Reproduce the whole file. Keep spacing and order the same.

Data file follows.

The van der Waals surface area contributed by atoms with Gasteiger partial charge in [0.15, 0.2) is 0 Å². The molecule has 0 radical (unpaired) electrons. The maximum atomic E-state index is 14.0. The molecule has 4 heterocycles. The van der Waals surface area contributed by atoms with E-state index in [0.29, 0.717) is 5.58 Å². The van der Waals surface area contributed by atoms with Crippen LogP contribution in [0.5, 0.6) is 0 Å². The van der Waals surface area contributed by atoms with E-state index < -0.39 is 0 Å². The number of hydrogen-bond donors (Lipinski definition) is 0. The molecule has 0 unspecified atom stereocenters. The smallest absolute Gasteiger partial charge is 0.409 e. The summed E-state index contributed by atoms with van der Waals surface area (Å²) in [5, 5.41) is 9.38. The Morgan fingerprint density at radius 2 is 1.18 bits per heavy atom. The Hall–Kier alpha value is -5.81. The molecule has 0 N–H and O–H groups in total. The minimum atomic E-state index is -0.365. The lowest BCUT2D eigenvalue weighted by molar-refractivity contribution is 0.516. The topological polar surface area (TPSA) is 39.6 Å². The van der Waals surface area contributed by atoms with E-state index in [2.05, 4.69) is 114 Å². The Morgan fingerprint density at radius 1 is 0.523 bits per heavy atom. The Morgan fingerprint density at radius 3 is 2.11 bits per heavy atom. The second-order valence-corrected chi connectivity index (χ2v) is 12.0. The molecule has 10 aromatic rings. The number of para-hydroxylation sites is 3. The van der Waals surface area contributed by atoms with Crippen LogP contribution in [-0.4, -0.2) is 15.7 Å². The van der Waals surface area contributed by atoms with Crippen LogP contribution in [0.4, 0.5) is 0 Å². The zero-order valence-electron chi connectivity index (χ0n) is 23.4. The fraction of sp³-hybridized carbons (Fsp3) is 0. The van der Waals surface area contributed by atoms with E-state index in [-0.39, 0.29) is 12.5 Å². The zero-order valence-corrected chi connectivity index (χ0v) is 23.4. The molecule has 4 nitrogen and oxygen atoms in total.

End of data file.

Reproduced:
The van der Waals surface area contributed by atoms with Gasteiger partial charge in [0.15, 0.2) is 0 Å². The molecule has 0 radical (unpaired) electrons. The maximum atomic E-state index is 14.0. The molecule has 4 heterocycles. The van der Waals surface area contributed by atoms with E-state index in [0.29, 0.717) is 5.58 Å². The van der Waals surface area contributed by atoms with Crippen LogP contribution in [0.5, 0.6) is 0 Å². The van der Waals surface area contributed by atoms with E-state index < -0.39 is 0 Å². The number of hydrogen-bond donors (Lipinski definition) is 0. The molecule has 0 unspecified atom stereocenters. The smallest absolute Gasteiger partial charge is 0.409 e. The summed E-state index contributed by atoms with van der Waals surface area (Å²) in [5, 5.41) is 9.38. The Morgan fingerprint density at radius 2 is 1.18 bits per heavy atom. The Hall–Kier alpha value is -5.81. The molecule has 0 N–H and O–H groups in total. The minimum atomic E-state index is -0.365. The lowest BCUT2D eigenvalue weighted by molar-refractivity contribution is 0.516. The topological polar surface area (TPSA) is 39.6 Å². The van der Waals surface area contributed by atoms with E-state index in [2.05, 4.69) is 114 Å². The Morgan fingerprint density at radius 1 is 0.523 bits per heavy atom. The Morgan fingerprint density at radius 3 is 2.11 bits per heavy atom. The second-order valence-corrected chi connectivity index (χ2v) is 12.0. The molecule has 10 aromatic rings. The number of para-hydroxylation sites is 3. The van der Waals surface area contributed by atoms with Crippen LogP contribution in [-0.4, -0.2) is 15.7 Å². The van der Waals surface area contributed by atoms with Crippen LogP contribution in [0.4, 0.5) is 0 Å². The zero-order valence-electron chi connectivity index (χ0n) is 23.4. The fraction of sp³-hybridized carbons (Fsp3) is 0. The van der Waals surface area contributed by atoms with E-state index in [-0.39, 0.29) is 12.5 Å². The zero-order valence-corrected chi connectivity index (χ0v) is 23.4. The molecule has 4 nitrogen and oxygen atoms in total.